Thursday is Theory Day! Finally, I did it in time.
This is the fourty-first article of the series. Since there are a lot of theories floating out there and I'm asked often enough what I think of them, I thought I write it down. You can then laugh about me when I am totally proven wrong by "The Winds of Winter" or something like that. Rules are as follows: you put a question about any theory or plot element (really, let's stress "theory" a bit for the sake of interesting questions) either in the comments of any theory post or by mail (email@example.com) and I will answer them in an upcoming post. And if you now ask "Stefan, isn't this a shameless rip-off of Sean T. Collin's "Ask me anything"?", I would tell you to shut up, because you are right.
Prepare for part 41. Spoilers for "A Song of Ice and Fire", obviously.
Who was Rhaella Targaryen’s true love?
When Barristan Selmy told Dany in "A Dance with Dragons" almost casually that there had once been a Stormlander knight madly in love with Aerys' sister/wife, a host of speculation rose up. The answer, however, is supplied by Jaime Lannister, of all people, in the previous volume "A Feast for Crows". What we know from Ser Barristan, of course, provides the key that Ser Jaime lacks - Rhaella's suitor was a pretty good tourney knight, but he put aside the lance after realizing that he couldn't win Rhaella and turning pious. Now, Jaime accompanies Ser Bonifer Hasty to Harrenhal, who has his own little army, the "Holy Hundred". He's an extremely pious man who was a promising tourney knight back in the day, but set aside the lance for a reason unknown to Jaime, whon muses it could have to do something with a woman he didn't get. And there you have it. No big surprises here, no conspiracy, alas, but a nice piece of worldbuilding scattered across two volumes for those who read closely.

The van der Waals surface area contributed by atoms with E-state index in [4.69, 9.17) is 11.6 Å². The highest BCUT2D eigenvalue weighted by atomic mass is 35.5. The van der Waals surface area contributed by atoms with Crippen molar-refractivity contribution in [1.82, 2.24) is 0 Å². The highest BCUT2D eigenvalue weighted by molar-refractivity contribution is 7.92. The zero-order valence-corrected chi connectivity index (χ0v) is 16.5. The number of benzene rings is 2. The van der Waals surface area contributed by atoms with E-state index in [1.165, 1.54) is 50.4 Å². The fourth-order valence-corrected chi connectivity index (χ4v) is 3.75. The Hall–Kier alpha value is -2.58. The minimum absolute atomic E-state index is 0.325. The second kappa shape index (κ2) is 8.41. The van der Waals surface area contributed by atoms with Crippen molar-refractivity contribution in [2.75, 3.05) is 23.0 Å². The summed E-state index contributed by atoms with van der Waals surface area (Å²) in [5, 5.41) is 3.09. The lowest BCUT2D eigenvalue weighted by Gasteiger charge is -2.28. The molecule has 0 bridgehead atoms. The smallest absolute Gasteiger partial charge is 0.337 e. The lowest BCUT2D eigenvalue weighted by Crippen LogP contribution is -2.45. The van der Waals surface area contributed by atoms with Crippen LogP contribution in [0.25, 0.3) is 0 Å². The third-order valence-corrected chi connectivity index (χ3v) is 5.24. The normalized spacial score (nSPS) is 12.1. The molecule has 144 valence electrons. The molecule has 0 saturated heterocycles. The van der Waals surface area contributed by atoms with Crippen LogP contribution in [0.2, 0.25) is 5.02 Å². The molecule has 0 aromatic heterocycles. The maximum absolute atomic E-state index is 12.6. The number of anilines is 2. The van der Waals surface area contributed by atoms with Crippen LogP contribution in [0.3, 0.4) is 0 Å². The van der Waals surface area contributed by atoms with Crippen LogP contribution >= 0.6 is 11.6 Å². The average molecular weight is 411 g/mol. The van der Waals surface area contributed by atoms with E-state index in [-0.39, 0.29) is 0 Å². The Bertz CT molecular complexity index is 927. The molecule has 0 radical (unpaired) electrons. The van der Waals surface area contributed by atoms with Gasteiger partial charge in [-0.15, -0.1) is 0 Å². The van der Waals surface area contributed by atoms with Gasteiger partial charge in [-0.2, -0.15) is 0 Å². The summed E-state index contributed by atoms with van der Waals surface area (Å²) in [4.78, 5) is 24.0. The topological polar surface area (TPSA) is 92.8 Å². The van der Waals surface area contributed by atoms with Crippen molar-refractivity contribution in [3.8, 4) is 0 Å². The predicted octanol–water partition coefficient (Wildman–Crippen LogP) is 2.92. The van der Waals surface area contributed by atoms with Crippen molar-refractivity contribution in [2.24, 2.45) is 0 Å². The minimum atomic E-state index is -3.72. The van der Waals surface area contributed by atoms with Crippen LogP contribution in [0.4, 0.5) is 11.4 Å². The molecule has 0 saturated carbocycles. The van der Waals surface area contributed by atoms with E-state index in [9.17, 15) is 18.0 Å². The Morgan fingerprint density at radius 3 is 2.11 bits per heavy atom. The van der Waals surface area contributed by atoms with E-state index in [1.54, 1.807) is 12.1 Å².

Which can't be said about this one. Hell, I have to confess I had to look the two up in the Wiki of Ice and Fire and I still don't remember them. Let's quote the Wiki: "Lord Roose Bolton leaves a strong force of Stout and Cerwyn men under the command of Ser Kyle and Ronnel Stout to strengthen the defense of the Trident against the Lannisters." Well, thanks for clearing that up. The information in question relates to the Battle of the Ruby Ford, where Roose Bolton delayed his crossing of the Trident until Gregor Clegane caught up with him, leaving Stark loyalists to their fate under the command of Stout and Condon and went to the Twins with Karhold and Dreadfort men. It was a move to rid his host of Stark loyalists, and it worked pretty well. Since they were left behind to hold the Ruby ford against the Mountain, who is later commanded to clear Harrenhal, we can safely assume that the Lannister army joined forces with Bolton and the Freys and simply butchered the remaining army. Remember from Reek II that the army Bolton brings home has almost no men in it that are not either Bolton or Frey, so they certainly did not join him. That doesn't leave much options, because a force this strong joining the Brotherhood without Banners or any other Riverlander force would have been an event that someone mentioned. RIP Ser Kyle, RIP Ser Ronnel.
When did Roose Bolton decide to betray Robb Stark?
Bolton answers exactly this question to Theon in "Reek III" in "A Dance with Dragons": when Theon conquered Winterfell. His words were that "the Young Wolf was doomed the day you took Winterfell", which makes it pretty likely that this was the moment when he began hatching his plan. It helped that around that time, he already was in contact with Vargo Hoat about some shenanigans in Harrenhal and then got the castle delivered by Arya, which allowed him to safely treat with Tywin Lannister. Robb marrying Jeyne provided him with the allegiance of the Freys, which made the whole plan workable, securing his retreat to the North once Robb was destroyed.